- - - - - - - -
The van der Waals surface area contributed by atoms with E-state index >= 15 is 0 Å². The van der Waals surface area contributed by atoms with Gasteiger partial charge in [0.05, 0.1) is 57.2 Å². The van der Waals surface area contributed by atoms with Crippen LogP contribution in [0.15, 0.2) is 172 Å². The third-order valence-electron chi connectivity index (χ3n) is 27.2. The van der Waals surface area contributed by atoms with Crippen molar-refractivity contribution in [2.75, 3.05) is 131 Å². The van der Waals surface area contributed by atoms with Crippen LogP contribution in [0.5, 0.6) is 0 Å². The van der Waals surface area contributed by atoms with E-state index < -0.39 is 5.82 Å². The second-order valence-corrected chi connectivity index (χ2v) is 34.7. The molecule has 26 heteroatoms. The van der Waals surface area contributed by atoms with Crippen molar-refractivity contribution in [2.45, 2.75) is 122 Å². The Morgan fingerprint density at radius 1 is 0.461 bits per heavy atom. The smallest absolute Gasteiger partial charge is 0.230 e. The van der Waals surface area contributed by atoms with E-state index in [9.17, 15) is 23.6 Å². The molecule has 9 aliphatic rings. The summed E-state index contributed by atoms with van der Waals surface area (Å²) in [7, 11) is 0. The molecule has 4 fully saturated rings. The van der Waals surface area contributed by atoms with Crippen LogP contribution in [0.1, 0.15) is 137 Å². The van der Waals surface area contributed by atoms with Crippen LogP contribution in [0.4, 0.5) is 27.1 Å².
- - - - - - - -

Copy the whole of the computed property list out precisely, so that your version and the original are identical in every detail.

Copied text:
The van der Waals surface area contributed by atoms with E-state index >= 15 is 0 Å². The van der Waals surface area contributed by atoms with Gasteiger partial charge in [0.05, 0.1) is 57.2 Å². The van der Waals surface area contributed by atoms with Crippen LogP contribution in [0.15, 0.2) is 172 Å². The third-order valence-electron chi connectivity index (χ3n) is 27.2. The van der Waals surface area contributed by atoms with Crippen molar-refractivity contribution in [2.75, 3.05) is 131 Å². The van der Waals surface area contributed by atoms with Crippen LogP contribution in [0.5, 0.6) is 0 Å². The van der Waals surface area contributed by atoms with E-state index < -0.39 is 5.82 Å². The second-order valence-corrected chi connectivity index (χ2v) is 34.7. The molecule has 26 heteroatoms. The van der Waals surface area contributed by atoms with Crippen molar-refractivity contribution in [2.45, 2.75) is 122 Å². The Morgan fingerprint density at radius 1 is 0.461 bits per heavy atom. The smallest absolute Gasteiger partial charge is 0.230 e. The van der Waals surface area contributed by atoms with E-state index in [9.17, 15) is 23.6 Å². The molecule has 9 aliphatic rings. The summed E-state index contributed by atoms with van der Waals surface area (Å²) in [7, 11) is 0. The molecule has 4 fully saturated rings. The van der Waals surface area contributed by atoms with Crippen LogP contribution in [0.1, 0.15) is 137 Å². The van der Waals surface area contributed by atoms with Crippen LogP contribution in [0.4, 0.5) is 27.1 Å².